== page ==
Omicron: 4-6 hours' wait at Delhi airport under new rules
Passengers arriving from countries where the Omicron variant of COVID-19 has been detected may have to wait for up to six hours at the Delhi airport, NDTV reported. Testing at airports across India has been made mandatory for travelers coming from dozens of at-risk nations including those where the new strain has been found. Here are more details on this.
Why does it matter?
- The rules are crucial for those arriving from countries labeled at-risk by the Indian government and may affect travel plans for many.
- Even though India has not reported a case of Omicron, officials and the public are concerned about it.
- The strain is said to be the most heavily mutated version of the coronavirus so far.
500 tests to be done in an hour
RT-PCR test reports for COVID-19 will take between four to six hours to be released, sources told NDTV. The company handling testing for the Delhi airport can process up to 500 tests per hour and efforts are underway to ramp up the capacity. Delhi airport authorities have made various preparations including placing chairs with social distancing norms in mind at waiting areas.
What are the rules for international passengers?
All international passengers coming to India need to fill a self-declaration form and submit a negative RT-PCR test report to enter the country. Those coming from at-risk nations must give their samples for testing. If found positive, they will be quarantined and their samples will be sent for genome sequencing. Further, 5% of travelers from other countries will be randomly tested.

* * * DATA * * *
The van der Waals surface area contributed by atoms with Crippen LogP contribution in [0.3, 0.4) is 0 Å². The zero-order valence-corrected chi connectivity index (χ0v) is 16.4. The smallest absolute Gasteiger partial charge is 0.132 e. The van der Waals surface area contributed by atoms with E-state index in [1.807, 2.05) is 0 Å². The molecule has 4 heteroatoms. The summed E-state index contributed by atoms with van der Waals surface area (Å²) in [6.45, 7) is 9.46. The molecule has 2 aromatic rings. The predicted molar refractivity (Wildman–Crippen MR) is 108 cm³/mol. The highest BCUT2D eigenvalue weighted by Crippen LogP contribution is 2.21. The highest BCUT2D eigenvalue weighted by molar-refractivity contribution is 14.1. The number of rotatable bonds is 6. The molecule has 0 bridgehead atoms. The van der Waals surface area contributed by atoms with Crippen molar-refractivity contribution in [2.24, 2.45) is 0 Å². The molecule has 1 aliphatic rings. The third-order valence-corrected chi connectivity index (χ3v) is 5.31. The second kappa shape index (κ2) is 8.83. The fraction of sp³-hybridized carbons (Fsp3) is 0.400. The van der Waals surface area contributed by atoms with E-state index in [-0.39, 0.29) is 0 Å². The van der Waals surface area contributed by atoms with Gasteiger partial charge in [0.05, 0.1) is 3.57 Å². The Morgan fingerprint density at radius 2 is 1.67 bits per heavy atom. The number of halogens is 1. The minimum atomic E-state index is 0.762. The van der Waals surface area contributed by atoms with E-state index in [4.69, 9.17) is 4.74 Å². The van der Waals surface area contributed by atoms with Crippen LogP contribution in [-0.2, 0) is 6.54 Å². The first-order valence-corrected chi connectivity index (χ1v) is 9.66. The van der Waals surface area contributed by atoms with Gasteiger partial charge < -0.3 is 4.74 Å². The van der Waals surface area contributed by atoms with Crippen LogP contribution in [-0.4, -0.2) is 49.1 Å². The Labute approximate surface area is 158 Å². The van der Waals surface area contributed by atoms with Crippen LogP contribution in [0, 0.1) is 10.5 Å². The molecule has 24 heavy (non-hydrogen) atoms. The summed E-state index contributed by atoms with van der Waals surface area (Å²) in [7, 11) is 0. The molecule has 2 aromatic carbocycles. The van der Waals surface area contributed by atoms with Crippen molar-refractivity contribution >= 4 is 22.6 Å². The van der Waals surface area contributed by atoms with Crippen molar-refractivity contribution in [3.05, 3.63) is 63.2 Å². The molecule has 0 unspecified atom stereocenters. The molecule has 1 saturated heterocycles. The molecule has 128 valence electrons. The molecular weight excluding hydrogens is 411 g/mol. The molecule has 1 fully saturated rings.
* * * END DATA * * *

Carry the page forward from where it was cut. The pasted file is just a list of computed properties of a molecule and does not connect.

Which countries are labeled at-risk?
Countries that have been labeled at-risk include South Africa (where Omicron is currently most prevalent), Brazil, Bangladesh, Botswana, China, Mauritius, New Zealand, Zimbabwe, Singapore, Hong Kong, Israel, and all European nations.
South Africa returnees test positive in India
Several people who returned from South Africa have tested positive for COVID-19 in Chandigarh and Karnataka and are currently under quarantine. Earlier in the day, Union Health Minister Mansukh Mandaviya said there are no reported cases of Omicron in the country as yet. Meanwhile, the central government has told states to enhance testing and contact tracing measures.
What do we know about Omicron?
Omicron, whose scientific name is B.1.1.529, has some 50 mutations including more than 30 in the key spike protein alone. However, symptoms displayed by patients infected with Omicron are "mild" and can be treated at home, a top South African doctor said. Studies to determine the efficacy of COVID-19 testing, vaccines, and treatment against the new strain are ongoing.